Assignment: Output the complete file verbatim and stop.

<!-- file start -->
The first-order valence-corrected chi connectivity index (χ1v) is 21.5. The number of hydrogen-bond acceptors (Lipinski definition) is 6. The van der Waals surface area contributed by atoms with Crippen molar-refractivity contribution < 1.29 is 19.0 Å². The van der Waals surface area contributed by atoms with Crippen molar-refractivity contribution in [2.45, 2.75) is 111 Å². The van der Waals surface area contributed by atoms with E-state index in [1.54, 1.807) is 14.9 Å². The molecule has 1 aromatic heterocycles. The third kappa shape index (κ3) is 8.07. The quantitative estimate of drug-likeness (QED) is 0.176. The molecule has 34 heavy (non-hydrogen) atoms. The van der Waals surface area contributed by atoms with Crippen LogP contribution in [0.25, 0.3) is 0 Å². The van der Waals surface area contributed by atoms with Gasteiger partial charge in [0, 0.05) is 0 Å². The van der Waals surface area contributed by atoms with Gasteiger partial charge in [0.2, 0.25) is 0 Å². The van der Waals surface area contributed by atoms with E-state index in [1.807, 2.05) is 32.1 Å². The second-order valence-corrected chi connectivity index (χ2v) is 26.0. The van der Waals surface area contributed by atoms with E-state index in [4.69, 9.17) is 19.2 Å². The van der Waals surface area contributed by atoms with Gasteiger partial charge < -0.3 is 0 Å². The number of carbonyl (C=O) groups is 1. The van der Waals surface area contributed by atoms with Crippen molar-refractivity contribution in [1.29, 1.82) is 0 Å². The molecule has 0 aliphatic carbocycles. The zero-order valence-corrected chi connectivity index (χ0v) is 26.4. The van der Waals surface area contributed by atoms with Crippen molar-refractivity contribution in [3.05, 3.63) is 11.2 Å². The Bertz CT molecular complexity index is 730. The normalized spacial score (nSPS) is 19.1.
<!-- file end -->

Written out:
The first-order valence-corrected chi connectivity index (χ1v) is 21.5. The number of hydrogen-bond acceptors (Lipinski definition) is 6. The van der Waals surface area contributed by atoms with Crippen molar-refractivity contribution < 1.29 is 19.0 Å². The van der Waals surface area contributed by atoms with Crippen molar-refractivity contribution in [2.45, 2.75) is 111 Å². The van der Waals surface area contributed by atoms with E-state index in [1.54, 1.807) is 14.9 Å². The molecule has 1 aromatic heterocycles. The third kappa shape index (κ3) is 8.07. The quantitative estimate of drug-likeness (QED) is 0.176. The molecule has 34 heavy (non-hydrogen) atoms. The van der Waals surface area contributed by atoms with Crippen LogP contribution in [0.25, 0.3) is 0 Å². The van der Waals surface area contributed by atoms with Gasteiger partial charge in [0, 0.05) is 0 Å². The van der Waals surface area contributed by atoms with Gasteiger partial charge in [0.2, 0.25) is 0 Å². The van der Waals surface area contributed by atoms with E-state index in [1.807, 2.05) is 32.1 Å². The second-order valence-corrected chi connectivity index (χ2v) is 26.0. The van der Waals surface area contributed by atoms with E-state index in [4.69, 9.17) is 19.2 Å². The van der Waals surface area contributed by atoms with Gasteiger partial charge < -0.3 is 0 Å². The number of carbonyl (C=O) groups is 1. The van der Waals surface area contributed by atoms with Crippen molar-refractivity contribution in [1.29, 1.82) is 0 Å². The molecule has 0 aliphatic carbocycles. The zero-order valence-corrected chi connectivity index (χ0v) is 26.4. The van der Waals surface area contributed by atoms with Crippen molar-refractivity contribution in [3.05, 3.63) is 11.2 Å². The Bertz CT molecular complexity index is 730. The normalized spacial score (nSPS) is 19.1.